The political system of Pakistan is an amalgamation of Islamic, British, and Indian influences, shaped by a multifaceted array of religious, ethnic, and regional factors, making it a culturally rich and ever-changing landscape. Pakistan is renowned for its powerful military establishment, which has traditionally wielded significant influence in determining its political direction. The nation’s political history is characterized by cycles of military rule, punctuated by several coups, followed by phases of democratic rule, though the military has continued to exert a significant degree of influence in the country’s politics. Furthermore, Pakistan has had to contend with the pernicious threat of extremism, with various militant groups operating within its borders and perpetrating terrorist attacks, which have destabilized the nation’s political, social, and economic stability.
This article aims to shed light on the challenges faced by the political system in Pakistan, specifically concerning the current political turmoil the country is experiencing. It also suggests a potential solution to stabilize the system and bring about a revolution in the way politics is conducted in Pakistan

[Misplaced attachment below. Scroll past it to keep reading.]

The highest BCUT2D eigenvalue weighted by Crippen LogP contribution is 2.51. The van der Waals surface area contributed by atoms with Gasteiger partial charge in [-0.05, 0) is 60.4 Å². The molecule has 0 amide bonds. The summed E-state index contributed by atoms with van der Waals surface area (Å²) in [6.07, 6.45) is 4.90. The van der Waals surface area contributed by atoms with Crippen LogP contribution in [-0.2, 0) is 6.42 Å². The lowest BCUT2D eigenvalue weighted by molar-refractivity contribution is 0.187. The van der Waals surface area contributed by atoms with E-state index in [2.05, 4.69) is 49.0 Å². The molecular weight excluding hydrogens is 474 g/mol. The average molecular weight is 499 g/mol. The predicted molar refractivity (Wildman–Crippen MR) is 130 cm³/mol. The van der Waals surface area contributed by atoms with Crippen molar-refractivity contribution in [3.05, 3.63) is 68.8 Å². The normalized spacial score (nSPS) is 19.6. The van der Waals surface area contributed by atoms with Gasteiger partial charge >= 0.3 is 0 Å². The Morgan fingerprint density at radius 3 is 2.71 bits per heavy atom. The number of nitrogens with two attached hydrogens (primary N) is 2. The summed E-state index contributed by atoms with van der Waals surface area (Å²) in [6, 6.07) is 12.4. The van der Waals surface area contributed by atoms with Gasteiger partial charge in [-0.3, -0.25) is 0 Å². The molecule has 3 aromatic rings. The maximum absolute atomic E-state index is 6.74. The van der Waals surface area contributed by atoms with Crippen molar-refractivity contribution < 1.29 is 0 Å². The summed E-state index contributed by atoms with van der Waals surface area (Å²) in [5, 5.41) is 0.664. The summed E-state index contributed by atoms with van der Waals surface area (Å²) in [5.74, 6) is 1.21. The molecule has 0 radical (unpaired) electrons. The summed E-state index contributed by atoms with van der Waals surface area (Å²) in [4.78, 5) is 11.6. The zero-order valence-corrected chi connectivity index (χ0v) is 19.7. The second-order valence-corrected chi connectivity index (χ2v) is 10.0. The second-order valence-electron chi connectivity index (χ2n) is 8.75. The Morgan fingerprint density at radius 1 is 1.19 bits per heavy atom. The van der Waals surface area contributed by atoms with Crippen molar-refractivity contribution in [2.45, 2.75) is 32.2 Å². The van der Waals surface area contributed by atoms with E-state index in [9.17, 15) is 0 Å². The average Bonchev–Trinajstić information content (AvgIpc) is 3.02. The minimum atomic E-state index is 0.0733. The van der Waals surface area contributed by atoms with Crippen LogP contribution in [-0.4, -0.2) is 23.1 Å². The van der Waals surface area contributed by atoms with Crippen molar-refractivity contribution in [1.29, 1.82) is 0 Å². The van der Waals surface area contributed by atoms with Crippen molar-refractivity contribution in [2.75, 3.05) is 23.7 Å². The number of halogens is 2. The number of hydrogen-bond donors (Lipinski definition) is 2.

The challenges faced by Pakistan’s democracy are compounded by the elite classes’ actions. The country is currently facing significant upheaval, which can be attributed to several factors. The lack of solid democratic institutions, frequent military takeovers, and the involvement of powerful military and civilian elites are among the underlying causes of the country’s political instability. Additionally, ethnic and regional conflicts, poverty, and economic growth issues further exacerbated political instability. The ongoing conflict in Afghanistan, as well as political unrest in neighboring countries, have also had an impact on the country. Furthermore, Pakistan’s history of military control, political corruption, and a lack of a deeply ingrained democratic culture have all contributed to the volatility in its political system.